and nuclear factor interleukin 3 regulated (NFIL3
). Predicted involvement, by IPA, of other molecules involved in this network were the nuclear factor-kappa B (NFκB) complex, platelet-derived growth factor BB (PDGF BB), p38 mitogen- activated protein kinase (MAPK) and the phosphoinositide 3-kinase (PI3K) complex. Lending to the title of this network was the alteration of genes under the higher level function of behavior and nervous system development and function. These genes including D site of albumin promoter (albumin D-box) binding protein (DBP
), period circadian protein homolog 2 (PER2
), and nuclear receptor subfamily 1, group D member 1 and 2 (NR1D1
are important in circadian rhythm signaling, but also may have functional roles in lung pathobiology and/or lung tumorigenesis [21
Figure 4 Top molecular networks 4 weeks after GMA-MS welding fume exposure in A/J and B6 mice. Gene network analysis by IPA of differentially expressed focus genes 4 weeks after exposure to GMA-MS welding fume in A/J (panel A) and B6 (panel B) mice. Whole datasets (more ...)
The response in the B6 GMA-MS-exposed lung involved a significant transcriptional downregulation and included genes involved in the higher level disease and disorder category of cancer, functional subcategory apoptosis (Figure , panel B). These genes included transcriptional regulators early growth response protein 1 (EGR1), KLF2, KLF4, nuclear receptor subfamily 4, group A, member 2 (NR4A2) and members of the v-fos FBJ murine osteosarcoma viral oncogene homolog family or FOS genes. An important macrophage-derived gene, interleukin 1 beta (IL1β), which regulates the acute phase response, was also downregulated at this time point.
16 weeks post-exposure to GMA-MS: IPA analysis
At the later time point after GMA-MS exposure in the A/J, predicted involvement of oncogenes associated with cell survival pathways included tumor protein 53 (TP53) that encodes p53 protein and v-myc myelocytomatosis viral oncogene homolog [avian] (MYC) (Figure , panel A). Genes both up and downstream from TP53 and MYC were those with functional roles in cellular stress responses and/or cell death and included DnaJ homolog subfamily B member 1(DNAJB1), heat shock protein 105 kDa (HSPH1) and zinc finger and BTB domain containing 16 (ZBTB16) which was also upregulated at 4 weeks (2.4 fold). Interestingly, continued involvement of circadian rhythm signaling genes (second highest rated network) was also found. At 16 weeks, predicted molecules included the NFκB family of transcription factors, particularly v-rel reticuloendotheliosis viral oncogene homolog A (avian) or RELA.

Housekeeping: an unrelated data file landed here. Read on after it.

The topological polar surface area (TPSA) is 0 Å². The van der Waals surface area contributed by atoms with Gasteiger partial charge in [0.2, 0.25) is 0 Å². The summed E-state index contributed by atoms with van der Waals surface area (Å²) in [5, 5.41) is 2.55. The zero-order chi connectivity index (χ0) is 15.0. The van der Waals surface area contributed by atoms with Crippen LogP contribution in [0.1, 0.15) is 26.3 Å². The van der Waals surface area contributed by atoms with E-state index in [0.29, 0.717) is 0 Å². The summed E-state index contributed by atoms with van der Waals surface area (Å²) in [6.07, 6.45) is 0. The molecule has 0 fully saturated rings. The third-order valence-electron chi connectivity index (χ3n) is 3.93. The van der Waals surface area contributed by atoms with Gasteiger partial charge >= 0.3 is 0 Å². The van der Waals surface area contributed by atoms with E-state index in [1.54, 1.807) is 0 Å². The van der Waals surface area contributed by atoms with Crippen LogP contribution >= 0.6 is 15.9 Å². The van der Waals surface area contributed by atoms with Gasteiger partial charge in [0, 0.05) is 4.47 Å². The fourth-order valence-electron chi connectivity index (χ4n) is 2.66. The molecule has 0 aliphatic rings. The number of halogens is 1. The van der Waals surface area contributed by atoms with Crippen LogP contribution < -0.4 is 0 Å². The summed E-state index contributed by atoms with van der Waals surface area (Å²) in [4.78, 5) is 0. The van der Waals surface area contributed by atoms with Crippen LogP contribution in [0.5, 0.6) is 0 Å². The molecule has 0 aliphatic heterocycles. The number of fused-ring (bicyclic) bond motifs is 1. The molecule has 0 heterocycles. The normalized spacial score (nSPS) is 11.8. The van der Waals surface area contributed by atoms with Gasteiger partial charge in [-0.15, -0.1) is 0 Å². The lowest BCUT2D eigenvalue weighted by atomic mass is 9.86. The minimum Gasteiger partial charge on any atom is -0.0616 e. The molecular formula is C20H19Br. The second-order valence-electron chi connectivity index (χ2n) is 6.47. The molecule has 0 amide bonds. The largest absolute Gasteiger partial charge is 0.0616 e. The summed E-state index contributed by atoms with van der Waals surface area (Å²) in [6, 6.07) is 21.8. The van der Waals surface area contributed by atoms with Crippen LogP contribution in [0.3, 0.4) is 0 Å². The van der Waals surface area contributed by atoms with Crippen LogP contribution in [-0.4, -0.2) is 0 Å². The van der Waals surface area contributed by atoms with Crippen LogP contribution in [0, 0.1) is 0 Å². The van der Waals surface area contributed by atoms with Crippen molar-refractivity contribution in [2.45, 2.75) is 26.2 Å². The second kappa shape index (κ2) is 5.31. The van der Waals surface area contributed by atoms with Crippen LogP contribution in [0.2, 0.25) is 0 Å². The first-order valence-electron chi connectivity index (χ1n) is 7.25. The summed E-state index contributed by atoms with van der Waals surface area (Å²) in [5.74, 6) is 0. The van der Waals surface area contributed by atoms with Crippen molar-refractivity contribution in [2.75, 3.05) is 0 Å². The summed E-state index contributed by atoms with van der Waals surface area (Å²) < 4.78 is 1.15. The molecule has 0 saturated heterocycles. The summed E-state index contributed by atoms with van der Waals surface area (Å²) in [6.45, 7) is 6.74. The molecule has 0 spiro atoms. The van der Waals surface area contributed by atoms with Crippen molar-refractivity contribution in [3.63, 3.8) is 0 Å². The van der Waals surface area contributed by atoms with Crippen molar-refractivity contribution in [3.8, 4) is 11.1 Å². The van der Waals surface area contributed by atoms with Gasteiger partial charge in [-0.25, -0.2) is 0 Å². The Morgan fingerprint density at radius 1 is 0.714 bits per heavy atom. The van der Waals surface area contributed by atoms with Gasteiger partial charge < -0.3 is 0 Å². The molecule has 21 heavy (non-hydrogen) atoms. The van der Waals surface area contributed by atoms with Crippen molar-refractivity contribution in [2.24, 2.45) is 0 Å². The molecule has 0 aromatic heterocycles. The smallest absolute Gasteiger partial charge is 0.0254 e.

Figure 5 Top molecular networks 16 weeks after GMA-MS welding fume exposure in A/J and B6 mice. Gene network analysis by IPA of differentially expressed focus genes 16 weeks after exposure to GMA-MS welding fume in A/J (panel A) and B6 (panel B) mice. Whole datasets (more ...)
The response in the B6 GMA-MS-exposed lung at 16 weeks involved 8 genes that were upregulated in the top network including the inflammatory cytokines CCL2 and chemokine (C-X-C motif) ligand 2 (CXCL2) (Figure , panel B). A behavioral gene subset was differentially regulated in the B6 at 16 weeks and this network component was also present in the top network of the A/J strain at 4 weeks post-exposure to GMA-MS fume. A conserved, consistent expression of one of the behavioral genes NR1D1 was found. Expression levels were 2.3 and 2.2 fold for NR1D1 at 4 and 16 weeks, respectively. NFκB was a predicted molecule at this time point which formed a direct relationship with interleukin 1 (IL-1)-induced inflammatory gene, LCN2, or oncogene 24p3.
Summary of network discovery after GMA-MS welding fume exposure
In our previous study, at 4 weeks after GMA-MS welding fume exposure, minimal but significant lung cytotoxicity and inflammation persisted in the A/J strain, whereas inflammation resolved in the B6 by 7 days [9
]. Our lung transcriptome profiling in these mouse strains complements these findings. More specifically, an attenuated downregulation of the transcriptome and a greater number of affected genes in the A/J strain compared to the B6 was found. Some gene networks altered during the early and late resolution phases of the lung response to GMA-MS fume were not as expected. Although, anti-inflammatory signaling was occurring in the B6 at 4 weeks (i.e., downregulation of IL1β